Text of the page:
As a response, we are working on an alternative notification mechanism, so we can continue to offer updates through Self Service, but making users aware of them with enough frequency and convenience so that they install them in a comfortable and timely manner.
Before generally releasing a patch we deploy it to a small subset of devices whose owners are considered testers. This allows us to know if the installer works and if the application runs as expected after the update.
These tests may be enough for simple applications — such as Google Chat — but fall short for specialized or complex ones — such as Tableau Desktop — where only a trained user would be able to tell if the new version is ready to be deployed to the user base.
The next improvement in this direction would be a quality gate, in which additional tests for releases are described and a bigger set of testers can go through them, decide if they are passed successfully, and then approve collectively the deployment of a patch.
Increased selection of titles
The initial set of applications covered by patch management was selected because of the obvious level of use the get within Zalando: Google Chrome, Chat, Backup and Sync, etc.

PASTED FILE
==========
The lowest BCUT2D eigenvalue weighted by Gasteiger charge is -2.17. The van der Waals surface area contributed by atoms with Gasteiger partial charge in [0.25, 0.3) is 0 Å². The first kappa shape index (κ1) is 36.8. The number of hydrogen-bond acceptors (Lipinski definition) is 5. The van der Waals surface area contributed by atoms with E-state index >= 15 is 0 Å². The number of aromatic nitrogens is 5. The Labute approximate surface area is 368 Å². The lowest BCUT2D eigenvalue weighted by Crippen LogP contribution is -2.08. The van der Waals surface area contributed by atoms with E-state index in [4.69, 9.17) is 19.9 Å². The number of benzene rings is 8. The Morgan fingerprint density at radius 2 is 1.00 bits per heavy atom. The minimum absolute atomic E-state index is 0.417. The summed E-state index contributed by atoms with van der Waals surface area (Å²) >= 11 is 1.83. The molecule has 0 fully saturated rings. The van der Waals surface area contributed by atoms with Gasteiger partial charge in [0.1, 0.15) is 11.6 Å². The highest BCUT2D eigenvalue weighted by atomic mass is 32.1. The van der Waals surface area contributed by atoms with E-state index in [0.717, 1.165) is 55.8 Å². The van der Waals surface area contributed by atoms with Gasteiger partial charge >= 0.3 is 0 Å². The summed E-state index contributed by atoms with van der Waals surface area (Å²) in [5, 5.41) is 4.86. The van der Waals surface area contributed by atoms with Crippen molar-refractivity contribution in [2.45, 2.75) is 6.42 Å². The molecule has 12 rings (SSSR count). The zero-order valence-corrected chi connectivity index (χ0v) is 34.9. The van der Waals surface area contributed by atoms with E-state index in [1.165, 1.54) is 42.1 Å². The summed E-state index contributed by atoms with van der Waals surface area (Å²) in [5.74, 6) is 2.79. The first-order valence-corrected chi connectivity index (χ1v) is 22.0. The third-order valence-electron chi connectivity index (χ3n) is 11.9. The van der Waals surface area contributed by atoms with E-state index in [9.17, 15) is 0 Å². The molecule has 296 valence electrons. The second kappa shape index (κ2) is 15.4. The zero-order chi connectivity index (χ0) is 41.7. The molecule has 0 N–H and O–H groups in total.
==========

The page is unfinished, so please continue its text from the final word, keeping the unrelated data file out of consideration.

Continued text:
Afterwards, when LineUp provided us with information about the number of installations of each application, we had a roadmap of sorts to know which applications should be covered next. For example, we discovered that over one third of the Mac fleet has Docker installed on them, so we decided to start offering it in Self Service and provide patch management so that we can be sure our user base has easy access to this tool.
Here, the next step is part of a continuous improvement cycle, in which we will keep adding applications to the automated lifecycle.
Within patch management, the word title is used to refer to pieces of software that can be inventoried and have versioning, and range from internal tools to applications from the App Store. ↩
At the time of this writing macOS Catalina and macOS Big Sur allow the installation, through an MDM3, of unsigned packages. This may change with future releases of macOS and make crucial to include an automated signing step, which we already have. ↩
MDM stands for Mobile Device Management, which consists in a platform and a set of tools for the administration of mobile devices such as smartphones, tablets and laptops. ↩